Huang, Chenxi (2004) Distributed access control and the prototype of the Mojoy trust policy language. Masters thesis, Durham University.
In a highly distributed computing environment, people frequently move from one place to another where the new system has no previous knowledge of them at all. Traditional access control mechanisms such as access matrix and RBAC depend heavily on central management. However, the identities and privileges of the users are stored and administered in different locations in distributed systems. How to establish trust between these strange entities remains a challenge. Many efforts have been made to solve this problem. In the previous work, the decentralised administration of trust is achieved through delegation which is a very rigid mechanism. The limitation of delegation is that the identities of the delegators and delegatees must be known in advance and the privileges must be definite. In this thesis, we present a new model for decentralised administration of trust: trust empowerment. In trust empowerment, trust is defined as a set of properties. Properties can be owned and/or controlled. Owners of the properties can perform the privileges denoted by the properties. Controllers of the properties can grant the properties to other subjects but cannot gain the privileges of the properties. Each subject has its own policy to define trust empowerment. We design the Mojoy tmst policy language that supports trust empowerment. We give the syntax, semantics and an XML implementation of the language. The Mojoy trust policy language is based on XACML, which is an OASIS standard. We develop a compliance checker for the language. The responsibility of the compliance checker is to examine the certificates and policy, and return a Boolean value to indicate whether the user's request is allowed. We apply our new model, the language and the compliance checker to a case study to show that they are capable of coping with the trust issues met in the distributed systems.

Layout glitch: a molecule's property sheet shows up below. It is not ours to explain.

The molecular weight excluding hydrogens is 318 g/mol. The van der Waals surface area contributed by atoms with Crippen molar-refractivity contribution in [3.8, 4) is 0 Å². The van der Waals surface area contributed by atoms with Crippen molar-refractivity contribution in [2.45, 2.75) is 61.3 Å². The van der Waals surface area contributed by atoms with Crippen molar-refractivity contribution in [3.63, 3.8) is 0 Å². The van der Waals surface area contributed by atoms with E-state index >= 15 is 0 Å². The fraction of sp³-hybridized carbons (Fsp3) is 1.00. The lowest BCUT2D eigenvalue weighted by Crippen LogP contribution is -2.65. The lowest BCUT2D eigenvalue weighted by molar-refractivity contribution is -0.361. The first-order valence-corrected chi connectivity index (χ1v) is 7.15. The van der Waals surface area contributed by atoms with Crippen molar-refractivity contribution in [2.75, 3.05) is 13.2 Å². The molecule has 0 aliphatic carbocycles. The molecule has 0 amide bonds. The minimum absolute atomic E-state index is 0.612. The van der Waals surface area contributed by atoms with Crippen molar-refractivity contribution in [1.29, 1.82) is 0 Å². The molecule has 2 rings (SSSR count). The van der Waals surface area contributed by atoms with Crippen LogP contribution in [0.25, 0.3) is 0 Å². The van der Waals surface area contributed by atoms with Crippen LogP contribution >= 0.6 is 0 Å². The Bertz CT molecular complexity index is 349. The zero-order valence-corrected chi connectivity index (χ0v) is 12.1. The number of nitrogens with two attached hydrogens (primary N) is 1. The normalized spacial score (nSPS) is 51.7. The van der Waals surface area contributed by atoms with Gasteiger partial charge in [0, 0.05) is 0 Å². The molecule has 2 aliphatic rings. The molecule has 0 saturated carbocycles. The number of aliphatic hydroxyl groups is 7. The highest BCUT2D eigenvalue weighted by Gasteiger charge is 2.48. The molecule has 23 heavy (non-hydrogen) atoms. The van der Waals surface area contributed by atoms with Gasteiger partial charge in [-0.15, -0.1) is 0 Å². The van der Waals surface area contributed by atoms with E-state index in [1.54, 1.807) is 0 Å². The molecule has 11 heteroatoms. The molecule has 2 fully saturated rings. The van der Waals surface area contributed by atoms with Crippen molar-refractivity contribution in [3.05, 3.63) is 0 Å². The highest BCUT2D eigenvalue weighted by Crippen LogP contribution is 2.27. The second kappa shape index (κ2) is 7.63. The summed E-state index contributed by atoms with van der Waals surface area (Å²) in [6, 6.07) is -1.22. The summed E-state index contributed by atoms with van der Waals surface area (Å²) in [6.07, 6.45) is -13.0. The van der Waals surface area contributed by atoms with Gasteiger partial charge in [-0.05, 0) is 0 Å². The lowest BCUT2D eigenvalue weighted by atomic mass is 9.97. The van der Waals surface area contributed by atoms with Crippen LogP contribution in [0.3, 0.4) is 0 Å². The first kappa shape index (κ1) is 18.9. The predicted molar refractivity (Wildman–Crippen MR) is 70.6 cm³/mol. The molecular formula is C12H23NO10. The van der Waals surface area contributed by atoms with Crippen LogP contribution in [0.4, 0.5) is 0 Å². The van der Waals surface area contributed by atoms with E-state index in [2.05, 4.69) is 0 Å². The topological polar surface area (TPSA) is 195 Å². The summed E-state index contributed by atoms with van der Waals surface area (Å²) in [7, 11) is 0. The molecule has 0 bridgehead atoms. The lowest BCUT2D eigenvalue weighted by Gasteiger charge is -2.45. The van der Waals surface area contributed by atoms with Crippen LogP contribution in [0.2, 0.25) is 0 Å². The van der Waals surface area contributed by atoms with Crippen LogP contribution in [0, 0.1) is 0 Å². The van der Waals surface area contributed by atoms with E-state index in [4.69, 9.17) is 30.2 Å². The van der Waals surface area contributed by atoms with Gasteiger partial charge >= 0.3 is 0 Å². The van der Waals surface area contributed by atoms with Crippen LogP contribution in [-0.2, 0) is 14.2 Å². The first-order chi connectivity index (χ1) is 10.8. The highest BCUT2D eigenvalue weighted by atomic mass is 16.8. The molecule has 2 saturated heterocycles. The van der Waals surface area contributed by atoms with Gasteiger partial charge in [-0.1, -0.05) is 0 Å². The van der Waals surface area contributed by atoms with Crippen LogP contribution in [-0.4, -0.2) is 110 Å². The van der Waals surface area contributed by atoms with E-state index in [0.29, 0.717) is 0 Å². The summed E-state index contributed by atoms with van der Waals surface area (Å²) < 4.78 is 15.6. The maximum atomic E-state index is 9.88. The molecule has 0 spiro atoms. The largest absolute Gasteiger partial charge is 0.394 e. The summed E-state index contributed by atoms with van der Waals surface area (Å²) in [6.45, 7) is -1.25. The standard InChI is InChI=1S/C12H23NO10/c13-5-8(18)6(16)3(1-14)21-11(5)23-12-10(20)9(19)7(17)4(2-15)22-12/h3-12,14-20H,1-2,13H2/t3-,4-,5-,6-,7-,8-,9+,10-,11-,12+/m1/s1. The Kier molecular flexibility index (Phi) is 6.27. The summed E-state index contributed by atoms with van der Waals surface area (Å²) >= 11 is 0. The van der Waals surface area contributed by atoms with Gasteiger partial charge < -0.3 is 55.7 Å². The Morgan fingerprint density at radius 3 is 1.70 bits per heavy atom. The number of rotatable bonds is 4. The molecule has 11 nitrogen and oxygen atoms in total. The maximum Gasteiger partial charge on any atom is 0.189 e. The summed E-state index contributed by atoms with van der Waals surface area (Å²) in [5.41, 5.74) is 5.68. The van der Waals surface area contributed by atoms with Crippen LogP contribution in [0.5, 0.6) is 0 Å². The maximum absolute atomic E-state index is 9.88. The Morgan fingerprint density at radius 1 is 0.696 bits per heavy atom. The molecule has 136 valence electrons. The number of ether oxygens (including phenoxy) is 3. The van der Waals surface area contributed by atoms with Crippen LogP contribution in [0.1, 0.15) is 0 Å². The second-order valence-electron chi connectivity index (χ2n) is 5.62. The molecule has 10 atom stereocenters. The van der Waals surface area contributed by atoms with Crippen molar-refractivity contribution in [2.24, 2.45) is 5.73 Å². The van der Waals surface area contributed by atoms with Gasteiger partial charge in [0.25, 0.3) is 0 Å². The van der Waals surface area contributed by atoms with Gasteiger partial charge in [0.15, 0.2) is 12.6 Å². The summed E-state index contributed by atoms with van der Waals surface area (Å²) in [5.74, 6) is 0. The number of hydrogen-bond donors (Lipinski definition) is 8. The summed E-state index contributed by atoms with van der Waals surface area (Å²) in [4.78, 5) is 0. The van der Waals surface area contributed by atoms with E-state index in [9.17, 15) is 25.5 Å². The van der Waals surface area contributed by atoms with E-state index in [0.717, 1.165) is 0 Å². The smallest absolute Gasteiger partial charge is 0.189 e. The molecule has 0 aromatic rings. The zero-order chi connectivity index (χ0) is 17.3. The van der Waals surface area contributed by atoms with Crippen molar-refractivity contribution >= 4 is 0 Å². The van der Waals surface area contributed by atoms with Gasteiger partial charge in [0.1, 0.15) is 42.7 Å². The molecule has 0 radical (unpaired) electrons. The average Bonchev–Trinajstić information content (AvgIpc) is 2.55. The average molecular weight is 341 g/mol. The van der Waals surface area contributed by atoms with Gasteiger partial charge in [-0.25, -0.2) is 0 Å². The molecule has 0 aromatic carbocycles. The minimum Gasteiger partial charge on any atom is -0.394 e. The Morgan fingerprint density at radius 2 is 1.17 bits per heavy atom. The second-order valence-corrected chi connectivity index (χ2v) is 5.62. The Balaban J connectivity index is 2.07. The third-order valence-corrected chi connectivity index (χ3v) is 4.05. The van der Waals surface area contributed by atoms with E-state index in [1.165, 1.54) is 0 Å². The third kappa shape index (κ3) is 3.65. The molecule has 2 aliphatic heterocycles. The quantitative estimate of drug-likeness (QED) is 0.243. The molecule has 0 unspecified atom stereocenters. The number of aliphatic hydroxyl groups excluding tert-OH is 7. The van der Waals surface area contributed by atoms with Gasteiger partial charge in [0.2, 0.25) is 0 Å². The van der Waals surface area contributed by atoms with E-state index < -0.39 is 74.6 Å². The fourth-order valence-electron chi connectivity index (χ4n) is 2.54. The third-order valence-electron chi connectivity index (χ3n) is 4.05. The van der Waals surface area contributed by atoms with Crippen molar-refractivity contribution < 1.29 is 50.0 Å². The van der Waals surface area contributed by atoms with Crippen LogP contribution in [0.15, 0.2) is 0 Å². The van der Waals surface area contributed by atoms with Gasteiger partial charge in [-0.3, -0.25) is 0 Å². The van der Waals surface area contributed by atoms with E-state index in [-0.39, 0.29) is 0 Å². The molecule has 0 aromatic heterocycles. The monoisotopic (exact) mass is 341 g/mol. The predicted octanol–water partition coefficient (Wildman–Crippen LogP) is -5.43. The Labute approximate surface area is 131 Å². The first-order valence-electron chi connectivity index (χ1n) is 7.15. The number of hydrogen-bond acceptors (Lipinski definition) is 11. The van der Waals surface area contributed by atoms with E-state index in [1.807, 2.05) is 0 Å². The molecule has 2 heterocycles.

|Item Type:||Thesis (Masters)|
|Award:||Master of Science|
|Copyright:||Copyright of this thesis is held by the author|
|Deposited On:||09 Sep 2011 10:00|